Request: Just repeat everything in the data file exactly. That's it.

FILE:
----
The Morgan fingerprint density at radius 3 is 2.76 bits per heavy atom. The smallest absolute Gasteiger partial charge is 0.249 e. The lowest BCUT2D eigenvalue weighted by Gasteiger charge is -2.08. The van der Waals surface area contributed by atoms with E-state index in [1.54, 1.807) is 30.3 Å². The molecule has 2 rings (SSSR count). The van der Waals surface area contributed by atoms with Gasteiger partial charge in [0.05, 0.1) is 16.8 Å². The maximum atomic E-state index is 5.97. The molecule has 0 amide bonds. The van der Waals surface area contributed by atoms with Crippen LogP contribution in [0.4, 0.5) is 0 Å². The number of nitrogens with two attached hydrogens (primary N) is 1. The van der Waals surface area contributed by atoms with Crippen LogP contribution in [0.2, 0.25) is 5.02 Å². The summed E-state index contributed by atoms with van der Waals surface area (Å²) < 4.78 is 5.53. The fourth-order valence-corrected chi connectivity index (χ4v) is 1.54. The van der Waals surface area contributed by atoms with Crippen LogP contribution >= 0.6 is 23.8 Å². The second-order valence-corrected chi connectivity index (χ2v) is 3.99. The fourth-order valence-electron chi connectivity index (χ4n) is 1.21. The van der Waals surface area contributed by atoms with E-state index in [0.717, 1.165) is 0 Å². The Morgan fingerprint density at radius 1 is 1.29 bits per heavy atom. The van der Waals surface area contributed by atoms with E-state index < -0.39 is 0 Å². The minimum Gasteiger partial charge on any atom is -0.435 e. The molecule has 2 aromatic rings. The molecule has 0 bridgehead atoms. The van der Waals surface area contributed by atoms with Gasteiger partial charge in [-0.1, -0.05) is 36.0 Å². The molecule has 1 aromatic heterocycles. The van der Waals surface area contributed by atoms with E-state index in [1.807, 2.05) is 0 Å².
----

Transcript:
The Morgan fingerprint density at radius 3 is 2.76 bits per heavy atom. The smallest absolute Gasteiger partial charge is 0.249 e. The lowest BCUT2D eigenvalue weighted by Gasteiger charge is -2.08. The van der Waals surface area contributed by atoms with E-state index in [1.54, 1.807) is 30.3 Å². The molecule has 2 rings (SSSR count). The van der Waals surface area contributed by atoms with Gasteiger partial charge in [0.05, 0.1) is 16.8 Å². The maximum atomic E-state index is 5.97. The molecule has 0 amide bonds. The van der Waals surface area contributed by atoms with Crippen LogP contribution in [0.4, 0.5) is 0 Å². The number of nitrogens with two attached hydrogens (primary N) is 1. The van der Waals surface area contributed by atoms with Crippen LogP contribution in [0.2, 0.25) is 5.02 Å². The summed E-state index contributed by atoms with van der Waals surface area (Å²) < 4.78 is 5.53. The fourth-order valence-corrected chi connectivity index (χ4v) is 1.54. The van der Waals surface area contributed by atoms with Crippen LogP contribution >= 0.6 is 23.8 Å². The second-order valence-corrected chi connectivity index (χ2v) is 3.99. The fourth-order valence-electron chi connectivity index (χ4n) is 1.21. The van der Waals surface area contributed by atoms with E-state index in [0.717, 1.165) is 0 Å². The Morgan fingerprint density at radius 1 is 1.29 bits per heavy atom. The van der Waals surface area contributed by atoms with E-state index < -0.39 is 0 Å². The minimum Gasteiger partial charge on any atom is -0.435 e. The molecule has 2 aromatic rings. The molecule has 0 bridgehead atoms. The van der Waals surface area contributed by atoms with Gasteiger partial charge in [-0.1, -0.05) is 36.0 Å². The molecule has 1 aromatic heterocycles. The van der Waals surface area contributed by atoms with E-state index in [1.807, 2.05) is 0 Å².